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The relationship between potentially usable energy and actually used energy. Under the first law of thermodynamics, efficiency is the ratio of work or energy output to work or energy input, and cannot exceed 100 percent. Efficiency under the second law of thermodynamics is determined by the ratio of the theoretical minimum energy that is required to accomplish a task relative to the energy actually consumed to accomplish the task. Generally, the measured efficiency of a device, as defined by the first law, will be higher than that defined by the second law.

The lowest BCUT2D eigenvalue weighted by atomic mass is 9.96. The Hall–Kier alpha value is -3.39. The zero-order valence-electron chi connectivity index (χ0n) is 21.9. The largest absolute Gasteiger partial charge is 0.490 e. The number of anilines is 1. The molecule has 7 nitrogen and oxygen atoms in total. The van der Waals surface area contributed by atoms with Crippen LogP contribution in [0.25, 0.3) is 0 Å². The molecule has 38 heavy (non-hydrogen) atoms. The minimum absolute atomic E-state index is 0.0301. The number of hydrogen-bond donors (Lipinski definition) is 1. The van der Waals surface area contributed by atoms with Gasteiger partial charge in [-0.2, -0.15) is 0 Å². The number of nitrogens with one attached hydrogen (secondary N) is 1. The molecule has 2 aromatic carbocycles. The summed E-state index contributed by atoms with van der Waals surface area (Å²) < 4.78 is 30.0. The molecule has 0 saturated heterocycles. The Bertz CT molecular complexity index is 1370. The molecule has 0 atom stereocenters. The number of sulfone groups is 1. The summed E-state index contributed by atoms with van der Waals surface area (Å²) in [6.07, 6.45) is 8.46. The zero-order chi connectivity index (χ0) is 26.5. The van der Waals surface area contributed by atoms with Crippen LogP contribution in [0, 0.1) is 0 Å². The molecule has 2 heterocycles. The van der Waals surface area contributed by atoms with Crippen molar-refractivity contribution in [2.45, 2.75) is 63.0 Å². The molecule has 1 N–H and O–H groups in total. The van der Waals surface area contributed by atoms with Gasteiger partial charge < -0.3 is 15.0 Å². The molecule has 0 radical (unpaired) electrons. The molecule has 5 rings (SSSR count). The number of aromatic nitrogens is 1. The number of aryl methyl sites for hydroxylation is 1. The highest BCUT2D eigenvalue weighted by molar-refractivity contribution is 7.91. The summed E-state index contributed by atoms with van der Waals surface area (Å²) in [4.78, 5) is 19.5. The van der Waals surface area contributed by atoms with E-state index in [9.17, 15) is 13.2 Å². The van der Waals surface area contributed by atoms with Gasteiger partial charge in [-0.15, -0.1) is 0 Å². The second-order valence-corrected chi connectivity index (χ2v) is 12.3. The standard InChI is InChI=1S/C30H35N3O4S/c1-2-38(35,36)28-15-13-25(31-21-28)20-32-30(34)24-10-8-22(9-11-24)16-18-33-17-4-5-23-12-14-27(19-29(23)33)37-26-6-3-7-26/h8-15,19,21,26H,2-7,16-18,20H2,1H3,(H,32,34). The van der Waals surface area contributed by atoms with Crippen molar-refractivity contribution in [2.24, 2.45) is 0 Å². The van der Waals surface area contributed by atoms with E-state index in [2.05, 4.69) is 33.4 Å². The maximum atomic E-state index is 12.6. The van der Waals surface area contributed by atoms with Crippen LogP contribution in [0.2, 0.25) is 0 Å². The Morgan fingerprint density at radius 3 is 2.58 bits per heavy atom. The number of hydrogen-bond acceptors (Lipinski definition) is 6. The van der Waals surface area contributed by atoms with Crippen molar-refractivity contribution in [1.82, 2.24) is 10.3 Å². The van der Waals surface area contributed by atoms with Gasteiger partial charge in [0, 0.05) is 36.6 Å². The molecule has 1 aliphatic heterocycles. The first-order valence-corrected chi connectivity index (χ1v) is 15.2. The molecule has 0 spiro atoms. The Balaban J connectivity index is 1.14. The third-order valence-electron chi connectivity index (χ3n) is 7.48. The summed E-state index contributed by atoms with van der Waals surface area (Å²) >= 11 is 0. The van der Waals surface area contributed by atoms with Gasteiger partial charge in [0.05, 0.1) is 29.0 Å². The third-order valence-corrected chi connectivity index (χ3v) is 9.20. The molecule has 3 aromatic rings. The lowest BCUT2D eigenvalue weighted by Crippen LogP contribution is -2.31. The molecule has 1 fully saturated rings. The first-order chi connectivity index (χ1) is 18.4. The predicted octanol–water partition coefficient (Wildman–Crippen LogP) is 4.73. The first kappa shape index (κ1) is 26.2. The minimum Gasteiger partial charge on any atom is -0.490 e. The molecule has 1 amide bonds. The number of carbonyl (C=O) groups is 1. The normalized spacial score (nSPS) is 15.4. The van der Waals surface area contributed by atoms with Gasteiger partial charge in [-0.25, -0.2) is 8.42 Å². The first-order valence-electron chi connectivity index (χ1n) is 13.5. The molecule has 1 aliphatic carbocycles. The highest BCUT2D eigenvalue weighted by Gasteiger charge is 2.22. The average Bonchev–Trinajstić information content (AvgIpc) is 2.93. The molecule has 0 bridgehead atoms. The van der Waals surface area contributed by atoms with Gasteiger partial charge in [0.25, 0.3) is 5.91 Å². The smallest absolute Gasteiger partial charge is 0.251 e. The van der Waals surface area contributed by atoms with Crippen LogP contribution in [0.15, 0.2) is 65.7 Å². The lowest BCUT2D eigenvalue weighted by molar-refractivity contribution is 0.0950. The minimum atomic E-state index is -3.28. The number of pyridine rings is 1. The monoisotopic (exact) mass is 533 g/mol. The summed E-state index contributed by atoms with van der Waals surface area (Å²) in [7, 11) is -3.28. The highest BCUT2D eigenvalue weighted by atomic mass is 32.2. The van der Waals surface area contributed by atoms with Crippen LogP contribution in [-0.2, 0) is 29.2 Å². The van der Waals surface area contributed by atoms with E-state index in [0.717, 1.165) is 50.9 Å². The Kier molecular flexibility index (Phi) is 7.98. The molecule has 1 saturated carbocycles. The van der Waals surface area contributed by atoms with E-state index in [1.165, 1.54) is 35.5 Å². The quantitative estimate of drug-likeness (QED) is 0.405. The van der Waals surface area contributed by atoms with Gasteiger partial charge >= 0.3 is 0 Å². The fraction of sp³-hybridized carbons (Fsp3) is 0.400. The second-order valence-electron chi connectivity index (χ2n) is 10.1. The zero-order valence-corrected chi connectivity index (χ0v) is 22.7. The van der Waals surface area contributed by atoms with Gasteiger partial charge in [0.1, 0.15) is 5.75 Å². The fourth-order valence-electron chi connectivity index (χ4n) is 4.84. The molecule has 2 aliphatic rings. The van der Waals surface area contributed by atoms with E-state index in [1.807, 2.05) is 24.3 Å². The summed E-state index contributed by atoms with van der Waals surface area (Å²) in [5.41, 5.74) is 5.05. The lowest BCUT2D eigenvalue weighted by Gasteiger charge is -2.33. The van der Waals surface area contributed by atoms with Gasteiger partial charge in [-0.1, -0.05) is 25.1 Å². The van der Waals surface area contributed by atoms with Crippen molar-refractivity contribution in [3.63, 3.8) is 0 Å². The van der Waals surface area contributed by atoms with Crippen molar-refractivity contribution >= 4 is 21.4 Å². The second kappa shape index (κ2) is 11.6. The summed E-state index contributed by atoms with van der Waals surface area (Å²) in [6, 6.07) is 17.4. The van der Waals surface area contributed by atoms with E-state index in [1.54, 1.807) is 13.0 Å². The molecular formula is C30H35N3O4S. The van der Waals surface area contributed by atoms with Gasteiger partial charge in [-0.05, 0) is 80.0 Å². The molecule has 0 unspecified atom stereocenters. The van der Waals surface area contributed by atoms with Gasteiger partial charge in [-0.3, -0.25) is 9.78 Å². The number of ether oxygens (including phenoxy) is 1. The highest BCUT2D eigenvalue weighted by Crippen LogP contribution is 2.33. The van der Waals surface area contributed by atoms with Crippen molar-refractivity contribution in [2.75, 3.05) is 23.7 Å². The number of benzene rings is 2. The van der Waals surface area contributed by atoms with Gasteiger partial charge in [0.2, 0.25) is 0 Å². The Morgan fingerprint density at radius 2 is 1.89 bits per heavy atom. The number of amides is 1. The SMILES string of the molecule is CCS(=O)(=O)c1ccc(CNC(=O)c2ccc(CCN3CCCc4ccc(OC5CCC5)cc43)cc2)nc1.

Examples: conventional light bulbs transform about 3-4% of the used energy into light; solar cells reach efficiencies of about 11–17% when converting light into electricity; and a solar heating system can transform 25-40% of solar radiation into usable heat.

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